The KS1 diamond bur was used to break through the porcelain surfaces of the 3 crowns and a metal-cutting carbide (H-54012 [Brasseler USA]) was used to cut slots through the metal foundations. A crown spreader instrument (B-13416 [Brasseler USA]) was used to torque the crowns off of the prepared teeth. The left central incisor had been endo­dontically treated and would need a post. The post space was prepared and a fiber post (LuxaPost [DMG America]) was bonded to place with a composite resin cement (Multilink Automix [Ivoclar Vivadent]) that utilizes a self-etching primer. The luting composite itself was used as the core material. The 3 crown preparations were refined and finished with chamfer margins at the height of the tissue. A PVS bite registration (Regisil Rigid [DENTSPLY Caulk]) was taken at this point so the dental laboratory technician could “jump” the prepared model to the mounted preoperative model on the articulator.
The maxillary arch was then anesthetized using local infiltration from second premolar to second premolar. Three hundred sixty degree laminate preparations were accomplished on both central incisors, the left lateral incisor, and the canine. A football-shaped diamond (5379 023 [Brasseler USA]) was used to reduce the lingual aspect of these teeth to allow for a porcelain thickness of at least 0.5 mm.

Figure 9. Maxillary occlusal view of prepared teeth.

Figure 10. Mandibular occlusal view of prepared teeth.

My objective was to establish porcelain-to-porcelain contact in centric and excursive movements for the 6 anterior teeth. Depth cuts were accomplished with the KS1 diamond bur. These were then joined with the KS3 forming chamfer margins at the height of the tissue. Veneer preparations were accomplished for the 4 premolar teeth using the same technique as for the mandibular teeth except that no window preparations were used. The preparations were stopped at the cusp tips without extending over the occlusal surfaces. Horizontal seating grooves were placed in the facial surfaces of the premolar teeth. The 2 PFM crowns were removed with the same technique as before. Chamfer margins were redefined at the tissue level.
A diode laser was then used to raise the tissue levels of the right lateral and central incisors. Finally, all margins were refined using a chamfer-ended fine grit finishing diamond bur. All preparations were smoothed and polished using an Enhance (DENTSPLY Caulk) point. The final preparations can be seen from the facial aspect in Figure 7. A left lateral view of the finished pre­p­arations is shown in Figure 8. Figure 9 shows the incisal view of the maxillary preparations, and Figure 10 shows the mandibular preparations from the incisal aspect.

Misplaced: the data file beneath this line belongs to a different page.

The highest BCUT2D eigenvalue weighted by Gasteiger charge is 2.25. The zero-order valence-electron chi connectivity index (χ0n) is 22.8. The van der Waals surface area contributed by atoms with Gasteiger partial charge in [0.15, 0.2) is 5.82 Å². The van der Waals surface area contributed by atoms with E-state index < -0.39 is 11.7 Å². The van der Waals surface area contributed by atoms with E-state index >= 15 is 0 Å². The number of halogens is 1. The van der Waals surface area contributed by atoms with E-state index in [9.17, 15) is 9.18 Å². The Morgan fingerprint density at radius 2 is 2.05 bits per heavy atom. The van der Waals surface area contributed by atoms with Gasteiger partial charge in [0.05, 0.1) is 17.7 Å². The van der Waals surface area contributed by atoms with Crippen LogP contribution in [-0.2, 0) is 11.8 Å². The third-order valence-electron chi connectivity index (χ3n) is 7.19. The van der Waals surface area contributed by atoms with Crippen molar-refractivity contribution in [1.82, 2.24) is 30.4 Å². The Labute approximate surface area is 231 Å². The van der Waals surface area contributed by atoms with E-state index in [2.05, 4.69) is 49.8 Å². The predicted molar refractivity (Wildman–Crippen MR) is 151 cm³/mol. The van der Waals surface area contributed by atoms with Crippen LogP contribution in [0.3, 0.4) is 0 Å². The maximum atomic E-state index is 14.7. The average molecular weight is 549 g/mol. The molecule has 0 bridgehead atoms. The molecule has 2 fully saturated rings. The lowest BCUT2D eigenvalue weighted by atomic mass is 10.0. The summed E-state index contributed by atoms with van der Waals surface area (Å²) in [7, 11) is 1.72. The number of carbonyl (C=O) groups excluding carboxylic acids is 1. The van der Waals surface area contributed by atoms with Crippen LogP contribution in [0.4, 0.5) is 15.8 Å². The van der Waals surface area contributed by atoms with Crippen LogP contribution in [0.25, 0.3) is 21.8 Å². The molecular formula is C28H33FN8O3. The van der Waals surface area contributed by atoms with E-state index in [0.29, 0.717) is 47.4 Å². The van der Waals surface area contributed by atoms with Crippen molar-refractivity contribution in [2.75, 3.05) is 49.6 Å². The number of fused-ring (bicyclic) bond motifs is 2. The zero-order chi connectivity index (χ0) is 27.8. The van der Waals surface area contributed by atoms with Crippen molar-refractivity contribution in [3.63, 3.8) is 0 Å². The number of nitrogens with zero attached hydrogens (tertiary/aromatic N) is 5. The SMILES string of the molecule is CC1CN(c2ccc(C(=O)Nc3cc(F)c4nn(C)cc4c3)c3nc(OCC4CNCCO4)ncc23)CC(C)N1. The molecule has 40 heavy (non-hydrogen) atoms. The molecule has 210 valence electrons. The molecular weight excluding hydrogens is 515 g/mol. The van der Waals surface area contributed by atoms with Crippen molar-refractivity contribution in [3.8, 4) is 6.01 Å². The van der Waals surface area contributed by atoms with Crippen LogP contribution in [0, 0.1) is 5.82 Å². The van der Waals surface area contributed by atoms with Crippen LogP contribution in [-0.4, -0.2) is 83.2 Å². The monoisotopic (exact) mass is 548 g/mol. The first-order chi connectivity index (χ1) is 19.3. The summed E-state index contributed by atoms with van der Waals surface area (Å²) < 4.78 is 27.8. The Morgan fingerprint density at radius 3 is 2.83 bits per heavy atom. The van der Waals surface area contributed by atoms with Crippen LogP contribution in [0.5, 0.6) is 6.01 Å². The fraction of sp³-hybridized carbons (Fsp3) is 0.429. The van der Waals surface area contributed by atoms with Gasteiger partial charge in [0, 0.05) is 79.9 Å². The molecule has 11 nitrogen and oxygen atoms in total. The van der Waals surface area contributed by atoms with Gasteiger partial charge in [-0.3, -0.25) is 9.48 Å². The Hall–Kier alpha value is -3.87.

No cord was used for hemostasis. Instead, an aluminum chloride astringent in a putty base (Expasyl [Kerr]) was used. Full-arch final impressions were taken using a PVS impression material (Flexitime [Heraeus Kulzer]). In addition, another bite registration was taken with a hard setting PVS bite registration material (Regisil Rigid [DENTSPLY Caulk]) for mounting the maxillary model of the prepared teeth to the mounted model of the mandibular prepared teeth on the semi-adjustable articulator.

A bisacrylic provisional material (Luxatemp [DMG America]) was injected into the polyvinyl putty matrix fabricated earlier by the dental laboratory technician using the diagnostic wax-up of the proposed final restorations. The putty matrix was placed over the prepared teeth and the provisional material was allowed to set fully. When the matrix was removed, the bisacrylic material remained on the prepared teeth and the excess at the margins was removed with a small carbide finishing bur (ET3 [Brassler USA]) in a high-speed handpiece. Then, the margins were smoothed and polished using an Enhance (DENTSPLY Caulk) cup in a slow-speed handpiece.


Figure 11. Maxillary restorations on a mirrored surface.

Figure 12. Mandibular restorations on a mirrored surface.

At the dental laboratory (The Center for Ceramics at the Nash Insitute), the impressions were poured and the models of the prepared teeth were mounted on the articulator. Twenty all-ceramic (Venus [Heraeus Kulzer]) restorations were fabricated. This system allows for the fabrication of pressed cores exhibiting excellent fit and high strength. Layering porcelain was then stacked and fired over the cores to create the desired aesthetic effects. The final restorations for the maxillary arch are shown on a mirrored surface in Figure 11. The mandibular restorations can be seen in Figure 12.

Try-In and Delivery